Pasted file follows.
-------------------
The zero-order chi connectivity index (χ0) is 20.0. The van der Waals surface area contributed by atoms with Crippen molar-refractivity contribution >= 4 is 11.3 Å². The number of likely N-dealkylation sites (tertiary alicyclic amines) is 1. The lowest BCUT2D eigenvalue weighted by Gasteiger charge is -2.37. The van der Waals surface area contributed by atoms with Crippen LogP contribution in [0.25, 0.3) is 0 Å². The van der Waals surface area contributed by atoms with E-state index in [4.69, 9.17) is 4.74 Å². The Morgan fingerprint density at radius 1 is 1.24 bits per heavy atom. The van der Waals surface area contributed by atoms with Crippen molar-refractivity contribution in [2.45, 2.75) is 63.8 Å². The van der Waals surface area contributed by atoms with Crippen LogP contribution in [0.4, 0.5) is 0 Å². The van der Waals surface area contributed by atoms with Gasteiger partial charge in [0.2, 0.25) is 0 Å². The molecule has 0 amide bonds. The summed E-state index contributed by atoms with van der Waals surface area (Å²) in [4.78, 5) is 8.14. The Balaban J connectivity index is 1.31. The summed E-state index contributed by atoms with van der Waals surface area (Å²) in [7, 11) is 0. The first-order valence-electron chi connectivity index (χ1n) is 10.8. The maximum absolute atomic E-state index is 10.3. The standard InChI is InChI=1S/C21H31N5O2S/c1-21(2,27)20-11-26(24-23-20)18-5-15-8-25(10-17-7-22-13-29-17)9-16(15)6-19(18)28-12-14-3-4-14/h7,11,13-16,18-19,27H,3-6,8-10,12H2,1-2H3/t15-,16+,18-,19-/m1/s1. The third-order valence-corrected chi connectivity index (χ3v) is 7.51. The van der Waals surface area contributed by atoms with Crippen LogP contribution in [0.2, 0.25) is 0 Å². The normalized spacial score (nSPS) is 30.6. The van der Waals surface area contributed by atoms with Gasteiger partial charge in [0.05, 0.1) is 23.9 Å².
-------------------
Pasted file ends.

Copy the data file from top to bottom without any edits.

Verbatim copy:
The zero-order chi connectivity index (χ0) is 20.0. The van der Waals surface area contributed by atoms with Crippen molar-refractivity contribution >= 4 is 11.3 Å². The number of likely N-dealkylation sites (tertiary alicyclic amines) is 1. The lowest BCUT2D eigenvalue weighted by Gasteiger charge is -2.37. The van der Waals surface area contributed by atoms with Crippen LogP contribution in [0.25, 0.3) is 0 Å². The van der Waals surface area contributed by atoms with E-state index in [4.69, 9.17) is 4.74 Å². The Morgan fingerprint density at radius 1 is 1.24 bits per heavy atom. The van der Waals surface area contributed by atoms with Crippen molar-refractivity contribution in [2.45, 2.75) is 63.8 Å². The van der Waals surface area contributed by atoms with Crippen LogP contribution in [0.4, 0.5) is 0 Å². The van der Waals surface area contributed by atoms with Gasteiger partial charge in [0.2, 0.25) is 0 Å². The molecule has 0 amide bonds. The summed E-state index contributed by atoms with van der Waals surface area (Å²) in [4.78, 5) is 8.14. The Balaban J connectivity index is 1.31. The summed E-state index contributed by atoms with van der Waals surface area (Å²) in [7, 11) is 0. The first-order valence-electron chi connectivity index (χ1n) is 10.8. The maximum absolute atomic E-state index is 10.3. The standard InChI is InChI=1S/C21H31N5O2S/c1-21(2,27)20-11-26(24-23-20)18-5-15-8-25(10-17-7-22-13-29-17)9-16(15)6-19(18)28-12-14-3-4-14/h7,11,13-16,18-19,27H,3-6,8-10,12H2,1-2H3/t15-,16+,18-,19-/m1/s1. The third-order valence-corrected chi connectivity index (χ3v) is 7.51. The van der Waals surface area contributed by atoms with Crippen LogP contribution in [0.2, 0.25) is 0 Å². The normalized spacial score (nSPS) is 30.6. The van der Waals surface area contributed by atoms with Gasteiger partial charge in [0.05, 0.1) is 23.9 Å².